The role of a rape victim is to work every day until he or she becomes a survivor. Society is ready to assign many tasks to a person who has experienced a traumatic event, forcing them to cope alone with the stripping of their dignity, self-confidence, and trust in other people. Rape happens more often than we would think, and yet it is still a problematic topic for the public, who would often debate, rather than condemn it. Victims of rape and abuse are hurt once by their assailant, and once again, by a system seemingly incapable of coherently assigning fault.
In order to address victims and their pain, we must try to understand what happens in the brain of a person who has been affected by trauma. The development of brain scan technology has allowed scientists to observe the structure, function, and changes that happen after traumatic events. There is a general consensus that trauma can change the way the brain works, creating chaos and confusion, and people with PTSD (Post Traumatic Stress Disorder) experience a disruption of the state of equilibrium that would otherwise revert to a normal state. Put in other words, victims of sexual assault suffer a long-lasting impact that affects their nervous systems, triggering responses such as anxiety, chronic pain, and memory lapses, among other symptoms.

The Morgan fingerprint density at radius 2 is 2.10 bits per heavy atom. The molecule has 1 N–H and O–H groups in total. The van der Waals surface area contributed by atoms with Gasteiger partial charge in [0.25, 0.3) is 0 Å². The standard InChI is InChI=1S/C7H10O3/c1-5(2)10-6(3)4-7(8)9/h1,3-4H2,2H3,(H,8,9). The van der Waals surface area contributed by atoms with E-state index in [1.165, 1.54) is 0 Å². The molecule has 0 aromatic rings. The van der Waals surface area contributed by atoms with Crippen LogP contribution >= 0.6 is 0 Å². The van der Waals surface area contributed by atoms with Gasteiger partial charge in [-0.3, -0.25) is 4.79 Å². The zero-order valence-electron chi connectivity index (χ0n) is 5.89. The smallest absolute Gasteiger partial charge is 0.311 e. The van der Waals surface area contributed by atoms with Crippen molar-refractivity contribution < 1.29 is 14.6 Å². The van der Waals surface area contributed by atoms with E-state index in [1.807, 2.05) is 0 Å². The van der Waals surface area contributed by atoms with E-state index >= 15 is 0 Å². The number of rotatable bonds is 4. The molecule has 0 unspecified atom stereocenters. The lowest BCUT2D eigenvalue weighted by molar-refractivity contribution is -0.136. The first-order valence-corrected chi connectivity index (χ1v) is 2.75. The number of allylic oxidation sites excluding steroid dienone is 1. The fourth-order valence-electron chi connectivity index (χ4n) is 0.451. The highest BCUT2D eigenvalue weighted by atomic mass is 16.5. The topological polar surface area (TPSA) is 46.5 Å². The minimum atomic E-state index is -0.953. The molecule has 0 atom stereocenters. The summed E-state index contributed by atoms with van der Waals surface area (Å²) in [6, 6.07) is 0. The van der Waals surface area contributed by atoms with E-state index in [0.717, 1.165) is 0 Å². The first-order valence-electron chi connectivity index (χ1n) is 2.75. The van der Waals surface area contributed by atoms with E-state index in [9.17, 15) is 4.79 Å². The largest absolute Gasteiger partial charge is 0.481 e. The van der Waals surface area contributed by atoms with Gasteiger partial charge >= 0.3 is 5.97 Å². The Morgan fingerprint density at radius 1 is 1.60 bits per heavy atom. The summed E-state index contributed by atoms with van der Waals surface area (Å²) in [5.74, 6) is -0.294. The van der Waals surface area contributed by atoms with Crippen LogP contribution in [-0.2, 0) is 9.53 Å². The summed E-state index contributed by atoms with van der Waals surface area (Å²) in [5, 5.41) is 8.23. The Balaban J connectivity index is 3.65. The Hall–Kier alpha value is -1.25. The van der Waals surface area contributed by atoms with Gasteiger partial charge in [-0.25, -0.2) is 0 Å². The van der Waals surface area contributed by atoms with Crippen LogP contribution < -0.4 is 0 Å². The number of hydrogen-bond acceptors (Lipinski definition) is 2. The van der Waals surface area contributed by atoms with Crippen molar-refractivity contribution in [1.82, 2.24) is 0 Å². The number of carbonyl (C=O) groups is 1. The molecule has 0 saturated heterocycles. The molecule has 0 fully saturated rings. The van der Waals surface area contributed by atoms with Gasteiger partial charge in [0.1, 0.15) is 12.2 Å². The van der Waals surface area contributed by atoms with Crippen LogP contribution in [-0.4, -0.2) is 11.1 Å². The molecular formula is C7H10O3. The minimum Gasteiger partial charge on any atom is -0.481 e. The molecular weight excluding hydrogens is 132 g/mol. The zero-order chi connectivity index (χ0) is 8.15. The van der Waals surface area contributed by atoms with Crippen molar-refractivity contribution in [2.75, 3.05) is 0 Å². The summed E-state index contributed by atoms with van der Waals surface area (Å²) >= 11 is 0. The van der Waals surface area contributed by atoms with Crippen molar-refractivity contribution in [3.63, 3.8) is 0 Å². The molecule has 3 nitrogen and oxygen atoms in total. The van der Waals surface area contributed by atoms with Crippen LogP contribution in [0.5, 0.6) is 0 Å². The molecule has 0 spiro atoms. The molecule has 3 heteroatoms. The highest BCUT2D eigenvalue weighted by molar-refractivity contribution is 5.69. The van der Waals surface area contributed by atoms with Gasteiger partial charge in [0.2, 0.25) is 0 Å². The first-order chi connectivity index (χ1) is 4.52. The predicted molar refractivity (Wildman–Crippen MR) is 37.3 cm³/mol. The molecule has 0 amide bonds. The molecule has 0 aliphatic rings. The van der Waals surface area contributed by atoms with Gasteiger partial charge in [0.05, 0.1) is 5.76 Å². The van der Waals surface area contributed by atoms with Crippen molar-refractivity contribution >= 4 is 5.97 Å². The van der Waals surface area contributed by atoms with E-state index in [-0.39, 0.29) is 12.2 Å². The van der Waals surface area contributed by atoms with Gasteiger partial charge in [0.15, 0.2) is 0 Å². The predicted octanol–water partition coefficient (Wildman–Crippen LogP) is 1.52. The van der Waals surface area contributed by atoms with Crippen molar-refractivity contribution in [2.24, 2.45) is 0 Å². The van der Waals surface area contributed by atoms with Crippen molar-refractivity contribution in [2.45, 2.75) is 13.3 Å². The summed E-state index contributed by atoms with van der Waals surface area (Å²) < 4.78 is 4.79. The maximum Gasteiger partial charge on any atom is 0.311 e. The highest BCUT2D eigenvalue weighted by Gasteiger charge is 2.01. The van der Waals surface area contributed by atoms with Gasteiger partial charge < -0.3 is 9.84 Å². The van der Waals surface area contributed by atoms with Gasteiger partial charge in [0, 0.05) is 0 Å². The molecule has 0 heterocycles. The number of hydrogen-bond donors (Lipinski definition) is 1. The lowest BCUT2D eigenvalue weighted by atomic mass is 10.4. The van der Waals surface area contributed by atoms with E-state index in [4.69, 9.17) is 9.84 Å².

It is already hard to cope with all the distress caused by a traumatic event, but what is even more daunting is to face a society that does not allow people with PTSD to process their grief and to make sense of this new condition forced onto them. The recent case of the Stanford sexual assault is a proof of this attitude. Brock Turner´s victim was forced to repeat over and over again every single detail of her assault, as if to prove it really happened. Our societies need to let victims know that the circumstances of the violence they suffered do not matter, and that the burden of proof or responsibility is not on them.
We often forget about these cases after a couple of months, and do not process the impact they have on our memory. Every day, other women and men are victims of a similar assault, and every day they need to combat the old forces blaming the victim. Pain and suffering are not circumstantial; victims should not recreate the setting of their abuse, in order to defend themselves in yet another abusive situation.
As members of societies that constantly fail to offer appropriate support for this type of suffering, we must ask ourselves whether we follow timeless values and principles we accept to be universally ethical. With every scandalous assault, we fall into a perverted, voyeuristic state when we see novelty, rather than repetition, when we seem to have forgotten that it happened before. Public opinion, through the structures of both connective and traditional media, shadows an often labyrinthine legal system, that struggles to understand and affirm what is almost always clear: that the victim is a victim, and the aggressor an aggressor.
Words: Astrid Scheuermann
Copied edited by Elena Stanciu